The Torah uses two phrases several times to indicate a longer-range prediction or association of fact. One phrase is “ad hayom hazeh,” literally translated to mean “until this day” (which can also appear without “hazeh”); the other phrase includes the word “kamohu,” which means “like it,” and is usually part of a sentence declaring that a particular phenomenon had never happened before and, in two cases, will never happen again.
I remember the first time I learned the phrase “ad hayom.” I was in third grade, and we were learning Parshat Vayishlach, when the death of Rachel is described. Yaakov buries her, and the monument he places at her grave is described as being there “until today.” The rebbe told us “that’s talking about Kever Rachel [Rachel’s Tomb, north of Bethlehem] which is still there today.”
I’ve since branched out of third grade thinking and have learned two important points that indicate the rebbe’s conclusions that day were misleading. Firstly, “until today” means “until today when the Torah is written;” in other words, until the text of the Torah is sealed in the time of Moshe. Any stone marker that may have lasted from Yaakov’s time to Moshe’s time is not automatically around now, 3,300 years later.
Secondly, I’ve learned that Kever Rachel is not where Rachel our foremother is buried. This is not to say there isn’t a woman named Rachel buried there. And this is not to say that that site is not a holy place — after all, Jews have been praying there for generations. But the evidence suggesting Rachel is buried elsewhere (further north, in an ancient Bethlehem in the area of Binyamin) is much stronger than the evidence indicating she was buried at the kever site near Bethlehem in Judea.
To summarize the first point: “ad hayom hazeh” refers to until the day the Torah’s text was sealed and presented to the Jewish people.
However, the word “kamohu” is attached to the plagues of hail, locusts, and the cry following the death of the firstborn, indicating that the natural phenomena related to these events had never happened before, and insofar as locusts and a great cry were concerned, would never happen again in Egypt on such a scale. Now that is a pretty bold claim.
What does that mean for us, beyond, as Ibn Ezra notes, that this was written prophetically?
Some of the commentaries note how these declarations were meant to prove G-d’s power to the highest degree. The hail was a unique blend of fire and ice that the world had never seen (Rabbenu Bachaye). There was never any kind of hail such as this in Egypt, where it doesn’t rain. And certainly never happened there before Egypt became a nation (Ramban).
As far as the locusts were concern, a few things made them unique. They didn’t just damage the produce and leave; they stayed put for days until they had eaten everything (Midrash Sechel Tov).
There is a debate among the commentaries about how many species of locusts came. Rashi notes a contradiction with the passage in Yoel 2:2 that describes the greatest locust storm of all time, which seemed to surpass the degree of swarm and damage of whatever took place in Egypt. There are a number of answers and responses to this. Rashi’s own answer is that in Egypt there was only one species, while in Israel there were many species at the same time. This makes the plague in Egypt greater when comparing specific species.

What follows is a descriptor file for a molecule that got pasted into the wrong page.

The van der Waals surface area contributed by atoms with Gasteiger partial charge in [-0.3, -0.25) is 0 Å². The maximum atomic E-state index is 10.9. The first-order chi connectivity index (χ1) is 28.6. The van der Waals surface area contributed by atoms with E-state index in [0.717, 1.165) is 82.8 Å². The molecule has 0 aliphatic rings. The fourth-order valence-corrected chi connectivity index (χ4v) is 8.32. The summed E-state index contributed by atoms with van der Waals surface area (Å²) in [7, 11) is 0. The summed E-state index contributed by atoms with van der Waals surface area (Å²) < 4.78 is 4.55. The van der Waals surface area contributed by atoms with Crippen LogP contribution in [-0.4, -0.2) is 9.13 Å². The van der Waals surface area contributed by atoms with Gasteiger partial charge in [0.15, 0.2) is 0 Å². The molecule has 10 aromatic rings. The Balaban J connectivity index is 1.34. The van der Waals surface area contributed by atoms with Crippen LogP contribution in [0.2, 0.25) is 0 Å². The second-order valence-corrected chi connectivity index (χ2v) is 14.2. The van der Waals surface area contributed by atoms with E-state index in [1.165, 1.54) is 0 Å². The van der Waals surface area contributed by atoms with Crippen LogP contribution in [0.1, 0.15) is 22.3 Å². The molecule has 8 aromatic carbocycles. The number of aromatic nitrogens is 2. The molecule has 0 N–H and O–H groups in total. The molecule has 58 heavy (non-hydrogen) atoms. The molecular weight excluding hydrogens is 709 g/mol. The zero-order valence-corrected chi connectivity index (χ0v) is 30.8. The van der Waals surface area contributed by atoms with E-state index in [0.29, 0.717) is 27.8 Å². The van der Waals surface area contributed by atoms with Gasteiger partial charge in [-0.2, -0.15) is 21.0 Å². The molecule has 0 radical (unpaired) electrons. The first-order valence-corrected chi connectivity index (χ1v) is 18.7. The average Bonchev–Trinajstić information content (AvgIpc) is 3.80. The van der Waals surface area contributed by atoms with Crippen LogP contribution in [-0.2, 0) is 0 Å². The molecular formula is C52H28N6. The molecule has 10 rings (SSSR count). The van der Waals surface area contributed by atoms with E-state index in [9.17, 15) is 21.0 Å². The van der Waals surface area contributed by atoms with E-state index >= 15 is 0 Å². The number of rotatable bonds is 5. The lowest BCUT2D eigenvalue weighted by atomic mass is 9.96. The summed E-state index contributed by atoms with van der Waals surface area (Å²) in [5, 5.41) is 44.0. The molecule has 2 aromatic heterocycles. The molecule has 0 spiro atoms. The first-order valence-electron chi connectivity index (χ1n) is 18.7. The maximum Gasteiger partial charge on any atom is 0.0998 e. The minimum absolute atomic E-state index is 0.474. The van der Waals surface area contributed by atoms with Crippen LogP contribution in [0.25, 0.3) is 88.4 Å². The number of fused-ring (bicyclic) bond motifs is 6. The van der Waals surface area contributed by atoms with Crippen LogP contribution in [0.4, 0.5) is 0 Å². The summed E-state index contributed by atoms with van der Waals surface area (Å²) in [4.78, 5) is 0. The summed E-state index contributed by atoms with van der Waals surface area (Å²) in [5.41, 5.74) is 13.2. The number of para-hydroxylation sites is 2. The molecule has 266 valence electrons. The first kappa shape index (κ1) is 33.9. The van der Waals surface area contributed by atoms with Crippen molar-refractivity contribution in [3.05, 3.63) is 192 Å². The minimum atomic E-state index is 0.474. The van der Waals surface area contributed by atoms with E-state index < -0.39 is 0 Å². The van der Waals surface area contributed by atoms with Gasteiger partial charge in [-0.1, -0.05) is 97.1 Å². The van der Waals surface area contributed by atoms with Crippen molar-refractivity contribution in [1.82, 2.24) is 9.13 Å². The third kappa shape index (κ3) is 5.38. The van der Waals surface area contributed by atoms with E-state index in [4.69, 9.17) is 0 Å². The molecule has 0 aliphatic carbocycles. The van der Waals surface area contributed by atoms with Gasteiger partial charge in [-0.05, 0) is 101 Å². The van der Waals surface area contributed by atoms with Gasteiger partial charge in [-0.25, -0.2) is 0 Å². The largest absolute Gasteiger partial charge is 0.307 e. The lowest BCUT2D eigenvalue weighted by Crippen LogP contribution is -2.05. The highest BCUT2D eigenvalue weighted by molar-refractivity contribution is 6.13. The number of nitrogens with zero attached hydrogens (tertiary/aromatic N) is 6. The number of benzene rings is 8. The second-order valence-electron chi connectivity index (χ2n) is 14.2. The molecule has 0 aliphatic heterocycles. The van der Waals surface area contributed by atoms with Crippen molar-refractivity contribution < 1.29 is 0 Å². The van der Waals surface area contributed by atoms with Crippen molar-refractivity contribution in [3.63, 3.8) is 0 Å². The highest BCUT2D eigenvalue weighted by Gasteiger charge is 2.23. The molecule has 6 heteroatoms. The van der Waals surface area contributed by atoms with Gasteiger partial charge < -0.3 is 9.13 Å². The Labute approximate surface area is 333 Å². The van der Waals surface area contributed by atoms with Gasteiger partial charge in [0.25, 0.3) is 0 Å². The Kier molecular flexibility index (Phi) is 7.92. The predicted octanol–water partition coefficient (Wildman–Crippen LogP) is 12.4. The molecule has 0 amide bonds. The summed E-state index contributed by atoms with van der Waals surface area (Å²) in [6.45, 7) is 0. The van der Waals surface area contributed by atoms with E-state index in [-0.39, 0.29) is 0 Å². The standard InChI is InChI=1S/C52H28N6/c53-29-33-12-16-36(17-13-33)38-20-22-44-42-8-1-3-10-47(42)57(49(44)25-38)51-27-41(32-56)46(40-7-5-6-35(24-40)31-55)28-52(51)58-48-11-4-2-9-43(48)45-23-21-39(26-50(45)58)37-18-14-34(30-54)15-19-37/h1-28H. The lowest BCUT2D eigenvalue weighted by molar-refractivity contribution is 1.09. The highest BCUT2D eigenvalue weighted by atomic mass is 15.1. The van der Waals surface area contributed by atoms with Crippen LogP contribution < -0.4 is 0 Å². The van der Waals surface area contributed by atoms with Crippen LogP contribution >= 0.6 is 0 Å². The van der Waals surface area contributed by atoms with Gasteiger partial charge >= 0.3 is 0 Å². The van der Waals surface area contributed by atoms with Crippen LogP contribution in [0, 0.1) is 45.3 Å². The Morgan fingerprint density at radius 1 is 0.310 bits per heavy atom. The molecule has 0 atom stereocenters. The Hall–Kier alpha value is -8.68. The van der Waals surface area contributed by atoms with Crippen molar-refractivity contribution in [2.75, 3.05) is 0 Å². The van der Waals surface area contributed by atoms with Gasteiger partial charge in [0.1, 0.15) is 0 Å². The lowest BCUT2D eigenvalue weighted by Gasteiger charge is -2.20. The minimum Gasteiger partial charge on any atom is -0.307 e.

Ramban doesn’t accept Ra-shi’s view, based on the verses in Tehillim 78:46 and 105:34. Therefore he notes why the Egyptian locust swarm was more incredible in that locusts come during drought. But Egypt has moisture around the Nile, which is not an attraction for locusts — and yet they came. Their arrival was based on the declaration of a prophet, and along with Rabbenu Bachaye, that is the claim — that such a large locust storm does not come without a prophet (which is why Yoel’s could be bigger!)
Some commentaries note that the declaration of a locust swarm never being like that again was limited to in Egypt, but that it could happen elsewhere (R Chaim Paltiel).
Daat Zekenim suggest Moshe’s was incredible because all the locusts came at once, while in Yoel’s time, the different species came one group after the other. In other words, each swarm was smaller, but because there were multiple swarms, it was overall bigger than what happened in Egypt. (Riv’a disagrees saying the locusts in Yoel’s time all came at the same time).
Regarding the plague of the firstborn, commentaries debate what the phrases “there never was” and “there will never be” refer to. There had never been a night like that and there will never be a cry like that again (Midrash Sechel Tov, Ibn Ezra, Chizkuni). There had never been a night like that with such a plague and there will never be a night like that with such a plague (Targum Yonatan).
Alshikh focuses on the cry that will never be again, either because all the firstborns died at once, so the cry was so widespread in the same instant, or the destroying force made its way through Egypt, hitting home after home, causing the cry to extend and extend through the length of the night.
In a completely different perspective, Malbim suggests the cry was not of mourning, but of rebellion against Pharaoh, of Egyptians coming to the king saying “Enough is enough!”
The message of all of this (the second point raised above) is simple, and it is the important message of Ramban in his last comment on our parsha. G-d, through Moshe, made His presence known in Egypt and to Egyptians, in a way that was unique to that time and place, but in a manner that was meant to serve as a lesson for all time of G-d’s role in the world.
The Torah’s bold claims would be easily disproved, if plagues of Biblical proportion did happen in Egypt again, and if they were worse than the first time.
Who else could make such a claim, but the Master of the World Who knows what will be from the beginning of time to the end of time?